Huge fence around Parliament is OK: Scullion


NT CLP Senator Nigel Scullion has no problem with massive fences being built around Parliament House in Canberra.
He disagrees with Andrew Catsaras, who provides online “independent analysis and observations of Australian politics,” quoting Prime Minister Turnbull as saying in Parliament in November 2015: “The terrorists want us to bend to their will, to be frightened, to change the way we go about our lives, to abandon our values.
“If we do that, they win and they will not win, we will not let them win.”
So much for not letting the terrorists win, says Mr Catsaras.
“Why just stop at a wall? Why not rebuild all of Parliament House underground like Winston Churchill’s War Cabinet bunker.”
But Senator Scullion says: “The decision to erect the eastern and western building perimeter security fence was made on the basis of a targeted security review of the Australian Parliament House security arrangements, commissioned by the presiding officers, in light of the increased national terrorism threat level in Australia.
2477 Churchill's bunker“The review recommended a series of additional internal and external security measures which were agreed to by the Parliament.
“I support the measures if it means keeping the thousands of people that visit and work at Parliament House every day safe and secure,” says Senator Scullion.
“All Australians should get the chance to visit their Parliament House – it is after all the peoples house – but they rightfully expect to feel safe and are entitled to be kept safe when they visit.”


  1. But we also expect to be safe at our workplaces, the schools our children go to and the places like to frequent, and these places do not have a legion of Federal police at their beck and call.
    Nige, it is pretty obvious if terrorists want to attck us or our way of life it would be done on soft targets, such as shopping centres, Australia Day parades etc. not places that are already protected by pretty high tech security measures.
    All a fence will do is signal to Australians that our pollies are even more insulated from the real world people that vote them in. These type of fences are a way of admitting defeat, and showing it in grand style.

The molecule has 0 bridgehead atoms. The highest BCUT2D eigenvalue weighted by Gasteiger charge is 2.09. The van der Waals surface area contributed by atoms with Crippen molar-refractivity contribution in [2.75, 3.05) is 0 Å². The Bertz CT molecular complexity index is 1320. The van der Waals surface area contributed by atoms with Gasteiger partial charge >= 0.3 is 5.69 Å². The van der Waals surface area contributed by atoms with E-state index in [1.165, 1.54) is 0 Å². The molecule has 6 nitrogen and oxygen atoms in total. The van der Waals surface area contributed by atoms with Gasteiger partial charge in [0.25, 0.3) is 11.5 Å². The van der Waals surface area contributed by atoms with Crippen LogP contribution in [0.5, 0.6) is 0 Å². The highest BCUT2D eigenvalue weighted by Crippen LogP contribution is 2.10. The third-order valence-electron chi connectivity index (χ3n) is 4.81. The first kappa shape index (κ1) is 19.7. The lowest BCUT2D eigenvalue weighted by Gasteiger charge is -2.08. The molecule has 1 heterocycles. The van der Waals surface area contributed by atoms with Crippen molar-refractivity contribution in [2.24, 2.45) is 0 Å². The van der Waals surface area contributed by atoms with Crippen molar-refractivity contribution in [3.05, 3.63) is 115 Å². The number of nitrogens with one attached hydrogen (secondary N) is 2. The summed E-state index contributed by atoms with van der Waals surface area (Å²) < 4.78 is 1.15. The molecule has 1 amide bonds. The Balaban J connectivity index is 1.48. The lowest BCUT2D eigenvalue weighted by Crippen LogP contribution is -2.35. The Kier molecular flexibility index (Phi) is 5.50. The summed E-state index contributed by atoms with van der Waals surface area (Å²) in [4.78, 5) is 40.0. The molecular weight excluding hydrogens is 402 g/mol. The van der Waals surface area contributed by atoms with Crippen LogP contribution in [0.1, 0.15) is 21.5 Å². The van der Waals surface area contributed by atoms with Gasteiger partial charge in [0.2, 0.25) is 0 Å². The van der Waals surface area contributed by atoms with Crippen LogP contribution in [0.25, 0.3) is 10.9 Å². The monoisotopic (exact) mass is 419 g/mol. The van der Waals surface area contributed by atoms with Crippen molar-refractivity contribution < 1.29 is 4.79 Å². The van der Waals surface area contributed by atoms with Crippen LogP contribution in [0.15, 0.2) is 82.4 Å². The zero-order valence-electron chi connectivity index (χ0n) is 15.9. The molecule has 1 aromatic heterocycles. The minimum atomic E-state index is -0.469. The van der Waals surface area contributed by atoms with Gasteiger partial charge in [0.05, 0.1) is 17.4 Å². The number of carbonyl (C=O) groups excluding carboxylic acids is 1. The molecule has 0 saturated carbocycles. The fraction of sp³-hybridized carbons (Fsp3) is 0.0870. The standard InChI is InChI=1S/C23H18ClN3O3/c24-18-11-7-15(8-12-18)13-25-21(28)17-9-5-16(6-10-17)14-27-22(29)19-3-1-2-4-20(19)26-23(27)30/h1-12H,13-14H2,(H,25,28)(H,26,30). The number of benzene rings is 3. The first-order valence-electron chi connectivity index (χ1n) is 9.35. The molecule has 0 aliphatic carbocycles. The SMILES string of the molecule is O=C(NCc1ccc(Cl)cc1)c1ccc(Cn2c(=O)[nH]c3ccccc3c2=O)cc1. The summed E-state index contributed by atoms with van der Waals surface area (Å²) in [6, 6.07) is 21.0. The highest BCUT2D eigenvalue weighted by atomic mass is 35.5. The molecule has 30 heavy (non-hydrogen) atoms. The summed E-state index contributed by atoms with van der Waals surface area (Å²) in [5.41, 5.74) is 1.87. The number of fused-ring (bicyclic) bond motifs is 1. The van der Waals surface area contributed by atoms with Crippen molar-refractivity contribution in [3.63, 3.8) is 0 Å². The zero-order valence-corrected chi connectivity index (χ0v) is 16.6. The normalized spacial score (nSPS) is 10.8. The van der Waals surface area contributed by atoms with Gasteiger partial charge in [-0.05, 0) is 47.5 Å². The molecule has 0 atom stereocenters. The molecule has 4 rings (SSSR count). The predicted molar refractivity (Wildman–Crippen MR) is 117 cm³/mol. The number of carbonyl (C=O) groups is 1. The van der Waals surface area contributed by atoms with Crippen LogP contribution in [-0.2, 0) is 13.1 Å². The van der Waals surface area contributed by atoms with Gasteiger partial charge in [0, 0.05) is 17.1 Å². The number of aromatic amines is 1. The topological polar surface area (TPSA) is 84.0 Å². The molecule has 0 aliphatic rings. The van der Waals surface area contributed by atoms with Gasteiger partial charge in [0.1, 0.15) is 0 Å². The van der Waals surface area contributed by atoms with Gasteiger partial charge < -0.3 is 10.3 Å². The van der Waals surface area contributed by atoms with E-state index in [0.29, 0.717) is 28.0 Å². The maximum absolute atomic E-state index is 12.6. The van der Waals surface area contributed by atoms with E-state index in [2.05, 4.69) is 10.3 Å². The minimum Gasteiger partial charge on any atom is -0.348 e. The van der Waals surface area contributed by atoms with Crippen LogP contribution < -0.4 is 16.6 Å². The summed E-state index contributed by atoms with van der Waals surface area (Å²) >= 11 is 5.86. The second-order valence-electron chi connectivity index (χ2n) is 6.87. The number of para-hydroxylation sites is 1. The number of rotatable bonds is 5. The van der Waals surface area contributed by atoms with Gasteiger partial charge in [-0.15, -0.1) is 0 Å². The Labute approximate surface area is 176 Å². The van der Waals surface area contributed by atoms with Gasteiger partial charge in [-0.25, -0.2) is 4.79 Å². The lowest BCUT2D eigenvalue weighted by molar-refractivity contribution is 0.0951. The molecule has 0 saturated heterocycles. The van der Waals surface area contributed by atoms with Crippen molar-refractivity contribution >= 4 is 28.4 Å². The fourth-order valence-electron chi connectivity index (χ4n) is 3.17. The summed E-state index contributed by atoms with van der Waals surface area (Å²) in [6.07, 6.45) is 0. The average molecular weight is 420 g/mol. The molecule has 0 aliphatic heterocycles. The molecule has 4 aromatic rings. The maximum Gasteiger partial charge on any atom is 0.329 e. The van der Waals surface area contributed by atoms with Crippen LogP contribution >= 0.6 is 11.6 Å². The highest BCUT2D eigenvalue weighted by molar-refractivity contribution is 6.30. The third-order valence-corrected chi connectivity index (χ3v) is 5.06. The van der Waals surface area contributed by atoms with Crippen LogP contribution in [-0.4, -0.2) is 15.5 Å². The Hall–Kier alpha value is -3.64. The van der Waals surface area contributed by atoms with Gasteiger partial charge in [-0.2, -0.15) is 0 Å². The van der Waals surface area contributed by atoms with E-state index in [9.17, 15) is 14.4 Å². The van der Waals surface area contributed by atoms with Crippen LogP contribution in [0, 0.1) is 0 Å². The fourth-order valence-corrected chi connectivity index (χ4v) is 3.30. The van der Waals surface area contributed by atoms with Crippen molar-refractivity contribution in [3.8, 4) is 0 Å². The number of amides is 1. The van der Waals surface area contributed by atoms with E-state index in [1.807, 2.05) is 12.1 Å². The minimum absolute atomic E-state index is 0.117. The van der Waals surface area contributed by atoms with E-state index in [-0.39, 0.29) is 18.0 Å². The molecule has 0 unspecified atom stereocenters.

2. Stop being stooges for the US’s terror-inspired designs for global hegemony, and the threat of terrorist attacks will diminish accordingly.

  3. They want to be cut off from us, feel safe but do not care for us, so we should cut them off next elections.
    Parliament House is the heart of Australian parliamentary democracy, and one of the most open parliamentary buildings in the world.
    Parliament House was designed to encourage public access and involvement. It was designed to be both a functional building and a major national symbol. It is “the people’s house”.
    Nick O’Brien, a former British counter-terrorism policeman now at Charles Sturt University, said fencing off the slopes around Parliament seemed to be “more about stopping civil protests than terrorism”.
    He is a graduate of the international Leadership in Counter Terrorism (LinCT) program and is currently a member of the LinCT Training Committee.
    John Coyne, a former federal policeman now with the Australian Strategic Policy Institute, said fencing off the slopes was “a bit strange”.
    Dr Coyne is the head of the Border Security Program at ASPI.
    ASPI is an independent, non-partisan think tank that produces expert and timely advice for Australia’s strategic and defence leaders..
    While stressing the Australian Federal Police and ASIO may have identified specific intelligence that warranted fences, he said it was “very difficult to see a clear cause and effect”.
    The people have the right to know [1] what the treads are; [2] what other methods for achieving security outcomes had been comprehensively canvassed.

  4. Nigel, It would eventually have to happen any way with the world terror situation eg. ISIS, North Korea, Taliban etc. So build it.
    It is a shame to have to close in the magnificent lawns and patios but after a vehicle attack and the “rent a crowd” demonstration on the roof it is now necessary.
    No different to protecting the White House or British Houses of Parliament.

  5. A bit of Parliament house Canberra historical trivia that seems to have sunk without trace was the lone voice of ’92 protest by SA farmer Cliffy.
    The lad was upset with government taxes on his property so he drove up the highway, around Parliament House protesting. Then thought bugger it, he would grab the pollies’ attention and drove straight in through the front door.
    Smashed his way into the Great Hall where the old Toyota stalled and conked out.
    Cliffy got out and stood surveying the scene with satisfaction as cops and security scrambled for cover flat on their tummies and snipers on the staircase aimed the red dot at Cliffy’s belly button.
    Cliffy got marched off to the civic watchhouse, got a belting in the cell and had the book thrown at him for catching them all with their pants down.
    Plus he got a jail term. While on bail and after he did time he was harrassed by the coppers 24/7 at his place of abode Barton Hotel.
    They found a rusted old .22 rifle in the boot of his four wheel drive which they tried to stitch him up, claiming it was a terror weapon.
    I had the good fortune to know Cliffy and enjoyed his company for a period of several months while he lived in Canberra.
    As Cliffy told me, he had forgotten he had the rusty old .22 in the boot, a single shot old relic that he used to shoot rabbits in the old days.
    He had a sad story to tell about government corruption and I liked him a lot. A good honest bloke who showed today’s soft uni campus snowflakes what a fair dinkum protest is and how to put it all on the line for his principles.


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